- zinc - which plays a vital role in the restoration of tissue, normal skeletal growth and muscle contraction, and also helps in healing wounds and contributes to the normal functioning of the prostate gland;
- iron - which is the most important component in hemoglobin and protein.
Apart from the micronutrients listed above, cedar nuts also contain barium, titanium, silver, aluminium, iodide, cobalt and sodium.
The composition of cedar nuts includes carbohydrates such as:
- starch gum
The shell of the cedar nut accounts for 55-60% of the weight of the seeds. Its composition includes tannic substances, amino acids, sugar and micronutrients.
In terms of chemical composition the cedar nut shell contains:
- fats 1.2-1.9%
- resin 3.5-4.0%
- proteins 1.6-1.9%
- cellulose 68-69%
- pentozans 21.5-22.7%
- calces 0.6-0.9%
- macro and micronutrients 0.15-0.19%
Water-dissoluble substances at 20C in the shell constitute 4.6-4.8%.
CEDAR NUTS IN FOLK MEDICINE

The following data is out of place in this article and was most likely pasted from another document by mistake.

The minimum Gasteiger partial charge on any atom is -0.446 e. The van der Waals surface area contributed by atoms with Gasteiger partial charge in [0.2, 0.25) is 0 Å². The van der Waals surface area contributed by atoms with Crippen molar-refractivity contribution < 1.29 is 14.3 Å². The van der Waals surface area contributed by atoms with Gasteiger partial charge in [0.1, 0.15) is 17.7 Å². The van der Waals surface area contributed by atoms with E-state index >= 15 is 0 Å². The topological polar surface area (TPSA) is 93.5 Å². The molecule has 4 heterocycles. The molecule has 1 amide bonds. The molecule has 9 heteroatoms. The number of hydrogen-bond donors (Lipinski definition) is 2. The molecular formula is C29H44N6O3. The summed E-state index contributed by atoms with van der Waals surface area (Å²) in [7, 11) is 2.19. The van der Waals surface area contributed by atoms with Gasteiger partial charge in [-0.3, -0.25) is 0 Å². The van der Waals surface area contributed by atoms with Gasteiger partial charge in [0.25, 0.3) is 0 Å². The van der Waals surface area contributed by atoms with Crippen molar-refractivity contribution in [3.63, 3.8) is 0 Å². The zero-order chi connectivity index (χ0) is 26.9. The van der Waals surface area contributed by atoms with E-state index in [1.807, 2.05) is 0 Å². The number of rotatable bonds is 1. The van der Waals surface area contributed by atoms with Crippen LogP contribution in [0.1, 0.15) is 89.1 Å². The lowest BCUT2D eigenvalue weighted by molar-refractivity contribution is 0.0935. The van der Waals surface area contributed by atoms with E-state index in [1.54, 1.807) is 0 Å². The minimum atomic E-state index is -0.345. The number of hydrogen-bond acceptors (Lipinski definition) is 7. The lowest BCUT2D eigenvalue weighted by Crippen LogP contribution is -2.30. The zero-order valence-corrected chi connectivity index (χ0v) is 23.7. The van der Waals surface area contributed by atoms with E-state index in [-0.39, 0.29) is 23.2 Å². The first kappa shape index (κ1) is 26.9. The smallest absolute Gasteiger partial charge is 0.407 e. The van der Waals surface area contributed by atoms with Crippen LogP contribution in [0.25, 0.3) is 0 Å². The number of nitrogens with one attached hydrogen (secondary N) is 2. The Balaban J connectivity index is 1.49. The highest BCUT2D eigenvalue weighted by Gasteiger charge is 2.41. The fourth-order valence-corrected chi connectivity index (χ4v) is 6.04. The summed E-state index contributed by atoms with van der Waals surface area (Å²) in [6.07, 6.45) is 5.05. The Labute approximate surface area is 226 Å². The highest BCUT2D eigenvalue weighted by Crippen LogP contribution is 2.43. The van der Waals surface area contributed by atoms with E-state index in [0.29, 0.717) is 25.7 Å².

Russian folk medicine has eagerly made widespread use of cedar nuts in the treatment of various ailments. For example, the population of Siberia has long considered cedar nuts an effective remedy in salt deposition.
They used the nuclei of cedar nuts in preparing alcoholates and would take daily drops of the mixture over the period of a month. The result was usually very good.
It is known that cedar nuts were used in olden times in Yenisei Province for the treatment of abscesses. After chewing, cedar nuts were placed on the abscess, and a bandage applied on top of the sore spot. The nuts served to soften the abscess and sped up the maturation process. After the wound was cleansed from pus, the nuts accelerated the healing.
Earlier the husk and powder of the cedar nuts were used to prepare cleansing baths; particles of bran were also added. The bath had a most beneficial effect on the skin, especially chapped or coarsened skin. These baths were recommended in the case of diathesis, eczema, pyodermatosis and other skin diseases. In addition, a bath with the addition of a concoction made of cedar nut husks and powder has a calming action on the nervous system. It is effective in cases of overexcitement as well as overexhaustion.
A potion made with whole cedar nuts was used for treatment of rheumatoid arthritis and gout, as well as in metabolism disorders and vitamin deficiency. They would pour vodka on ground nuts together with their shells. After letting it steep for 7 days, they would filter it and ingest over a period of 1.5-2 months.